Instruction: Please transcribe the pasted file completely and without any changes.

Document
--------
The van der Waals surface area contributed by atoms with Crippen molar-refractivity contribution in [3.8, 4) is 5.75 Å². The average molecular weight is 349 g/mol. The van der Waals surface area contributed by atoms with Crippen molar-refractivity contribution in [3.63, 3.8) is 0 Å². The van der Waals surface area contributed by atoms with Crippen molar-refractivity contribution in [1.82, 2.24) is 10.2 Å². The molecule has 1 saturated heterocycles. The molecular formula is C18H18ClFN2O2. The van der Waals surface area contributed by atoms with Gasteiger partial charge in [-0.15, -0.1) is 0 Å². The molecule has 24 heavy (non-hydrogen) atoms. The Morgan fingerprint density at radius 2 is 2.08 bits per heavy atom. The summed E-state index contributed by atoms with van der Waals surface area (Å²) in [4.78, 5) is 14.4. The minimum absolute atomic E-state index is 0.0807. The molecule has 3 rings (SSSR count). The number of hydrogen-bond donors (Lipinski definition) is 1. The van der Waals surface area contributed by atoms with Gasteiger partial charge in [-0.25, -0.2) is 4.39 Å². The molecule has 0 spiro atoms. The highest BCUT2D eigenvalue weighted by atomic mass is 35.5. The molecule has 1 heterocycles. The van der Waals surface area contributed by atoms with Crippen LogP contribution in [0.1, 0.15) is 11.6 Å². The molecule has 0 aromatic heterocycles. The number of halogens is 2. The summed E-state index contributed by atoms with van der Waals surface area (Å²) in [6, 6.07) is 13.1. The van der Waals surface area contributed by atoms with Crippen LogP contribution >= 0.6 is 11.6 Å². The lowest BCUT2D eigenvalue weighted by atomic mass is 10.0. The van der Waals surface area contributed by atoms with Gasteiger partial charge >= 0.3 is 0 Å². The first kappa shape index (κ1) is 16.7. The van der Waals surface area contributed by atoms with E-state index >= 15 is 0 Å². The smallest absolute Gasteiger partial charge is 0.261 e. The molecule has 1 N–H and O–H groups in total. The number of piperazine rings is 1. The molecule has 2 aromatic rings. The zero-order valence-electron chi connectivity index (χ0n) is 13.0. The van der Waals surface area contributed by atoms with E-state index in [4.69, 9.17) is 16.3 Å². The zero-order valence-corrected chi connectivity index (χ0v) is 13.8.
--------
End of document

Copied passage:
The van der Waals surface area contributed by atoms with Crippen molar-refractivity contribution in [3.8, 4) is 5.75 Å². The average molecular weight is 349 g/mol. The van der Waals surface area contributed by atoms with Crippen molar-refractivity contribution in [3.63, 3.8) is 0 Å². The van der Waals surface area contributed by atoms with Crippen molar-refractivity contribution in [1.82, 2.24) is 10.2 Å². The molecule has 1 saturated heterocycles. The molecular formula is C18H18ClFN2O2. The van der Waals surface area contributed by atoms with Gasteiger partial charge in [-0.15, -0.1) is 0 Å². The molecule has 24 heavy (non-hydrogen) atoms. The Morgan fingerprint density at radius 2 is 2.08 bits per heavy atom. The summed E-state index contributed by atoms with van der Waals surface area (Å²) in [4.78, 5) is 14.4. The minimum absolute atomic E-state index is 0.0807. The molecule has 3 rings (SSSR count). The number of hydrogen-bond donors (Lipinski definition) is 1. The van der Waals surface area contributed by atoms with Gasteiger partial charge in [-0.25, -0.2) is 4.39 Å². The molecule has 0 spiro atoms. The highest BCUT2D eigenvalue weighted by atomic mass is 35.5. The molecule has 1 heterocycles. The van der Waals surface area contributed by atoms with Crippen LogP contribution in [0.1, 0.15) is 11.6 Å². The molecule has 0 aromatic heterocycles. The number of halogens is 2. The summed E-state index contributed by atoms with van der Waals surface area (Å²) in [6, 6.07) is 13.1. The van der Waals surface area contributed by atoms with Crippen LogP contribution >= 0.6 is 11.6 Å². The lowest BCUT2D eigenvalue weighted by atomic mass is 10.0. The van der Waals surface area contributed by atoms with Gasteiger partial charge >= 0.3 is 0 Å². The first kappa shape index (κ1) is 16.7. The van der Waals surface area contributed by atoms with E-state index >= 15 is 0 Å². The smallest absolute Gasteiger partial charge is 0.261 e. The molecule has 1 N–H and O–H groups in total. The number of piperazine rings is 1. The molecule has 2 aromatic rings. The zero-order valence-electron chi connectivity index (χ0n) is 13.0. The van der Waals surface area contributed by atoms with E-state index in [4.69, 9.17) is 16.3 Å². The zero-order valence-corrected chi connectivity index (χ0v) is 13.8.